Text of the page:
What's the issue?
Mr Lloyd had brought a representative action (a US–style class action) under CPR19, against Google. The claim related to Google's 'DoubleClick' cookie, used as a workaround for the block on third party cookies on Safari. Using the cookie allowed Google to collect browser generated information (BGI) from iPhone users without their knowledge or consent between 9 August 2011 and 15 February 2012, in breach of s4(4) Data Protection Act 1998.
Mr Lloyd is seeking the same amount of damages per class member. The intention is to secure the compensation and then invite claimants to come forward and demonstrate their entitlement to a portion of the damages.
In October 2018, Warby J, in the High Court, turned down Mr Lloyd's application to serve outside the jurisdiction, holding:
- There had to be proof of pecuniary loss or distress in order to recover damages under the DPA98. It was not sufficient to show there had been a loss of control over the personal data.
- The members of the class action (which is being brought on an 'opt-out' basis) could not be shown to have the same interests and were not identifiable so it could not be determined who did and did not fall within the class of claimants.
- The Court should exercise its discretion to determine the action should not proceed.
What's the development?
The Court of Appeal has overturned the High Court's decision and found that the Claimant, Mr Lloyd, can serve proceedings outside the jurisdiction in the US against Google, effectively giving the go-ahead to the action.
The Court of Appeal disagreed with the High Court on every count. It held that:
- There is no need to prove pecuniary loss or distress in order get compensation under the DPA98. What constitutes "damage" must be given an EU law meaning rather than a purely domestic one. Loss of control or loss of autonomy over personal data attracts a right to compensation (subject to de minimis considerations). This is because, under EU law, personal data is protected. It is also clear that BGI has an economic value (in this case, Google was able to sell it to advertisers). In addition, while not directly relevant given the claim is under the DPA98 not the GDPR, Recital 85 of the GDPR directly cites loss of control over personal data as a type of damage which might be suffered as a result of a data breach.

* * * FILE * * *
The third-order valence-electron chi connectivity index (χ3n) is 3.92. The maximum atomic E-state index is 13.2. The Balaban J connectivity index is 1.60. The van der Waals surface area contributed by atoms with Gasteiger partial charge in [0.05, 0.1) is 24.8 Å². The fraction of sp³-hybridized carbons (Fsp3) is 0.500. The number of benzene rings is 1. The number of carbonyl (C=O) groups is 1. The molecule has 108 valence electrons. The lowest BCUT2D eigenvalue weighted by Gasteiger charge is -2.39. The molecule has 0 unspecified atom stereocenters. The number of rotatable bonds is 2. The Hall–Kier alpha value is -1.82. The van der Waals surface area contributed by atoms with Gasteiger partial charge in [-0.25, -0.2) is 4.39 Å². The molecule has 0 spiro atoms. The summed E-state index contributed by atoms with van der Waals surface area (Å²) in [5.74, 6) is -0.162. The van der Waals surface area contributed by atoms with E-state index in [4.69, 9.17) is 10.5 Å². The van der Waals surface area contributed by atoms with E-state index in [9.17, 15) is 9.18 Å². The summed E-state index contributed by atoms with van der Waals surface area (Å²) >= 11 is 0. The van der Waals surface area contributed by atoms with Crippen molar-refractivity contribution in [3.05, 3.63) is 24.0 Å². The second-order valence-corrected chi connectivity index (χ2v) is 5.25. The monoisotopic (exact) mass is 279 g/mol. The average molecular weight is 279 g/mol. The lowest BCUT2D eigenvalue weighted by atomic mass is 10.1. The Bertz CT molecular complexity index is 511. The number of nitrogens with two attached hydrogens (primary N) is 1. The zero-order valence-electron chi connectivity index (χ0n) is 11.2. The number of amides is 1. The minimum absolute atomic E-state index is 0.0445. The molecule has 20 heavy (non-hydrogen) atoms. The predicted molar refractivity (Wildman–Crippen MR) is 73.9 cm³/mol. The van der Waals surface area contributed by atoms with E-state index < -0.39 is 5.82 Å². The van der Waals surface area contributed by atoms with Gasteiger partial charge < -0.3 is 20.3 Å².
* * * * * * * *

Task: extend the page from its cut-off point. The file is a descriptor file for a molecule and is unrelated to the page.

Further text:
- Due to the different way it had interpreted "damage" in this case, the High Court had also wrongly applied the 'same interest' test in an unduly stringent way. The members of the class Mr Lloyd is seeking to represent do have the same interest – they all had BGI taken without their consent in the same circumstances and during the same period. They had, consequently, all been victims of the same breach; the wrong is the same and the loss claimed is the same. Moreover, they are identifiable. The Court of Appeal said: "it must be possible to say of any particular person whether or not they qualify for membership of the represented class of persons by virtue of having [the same interest as Mr Lloyd] at all stages of the proceedings and not just at the date of judgment". This makes it fairly easy to identify a sufficiently large cohort of claimants.
- The High Court had exercised its discretion as to whether the action should proceed as a representative action on the wrong basis and the Court of Appeal could exercise it to allow the action to proceed.
What does this mean for you?
The Claimant did not claim that the data protection breach had caused either financial loss or distress (thereby distinguishing it from Vidal-Hall). The contention was that the damage was caused by the data subjects' loss of control over their data. This approach has now been supported by the Court of Appeal in terms of breaches of both the DPA98 and the GDPR.
Does this open the floodgates to data breach class actions? That remains to be seen but it is clear that representative actions can be used in these situations to secure a compensation pot for an indeterminate number of affected individuals.
For businesses facing these sorts of claims, the amount of damages an individual might secure for loss of control of data may be small, but they can mount up very quickly. It is suggested this action, if successful, could cost Google as much as £3bn.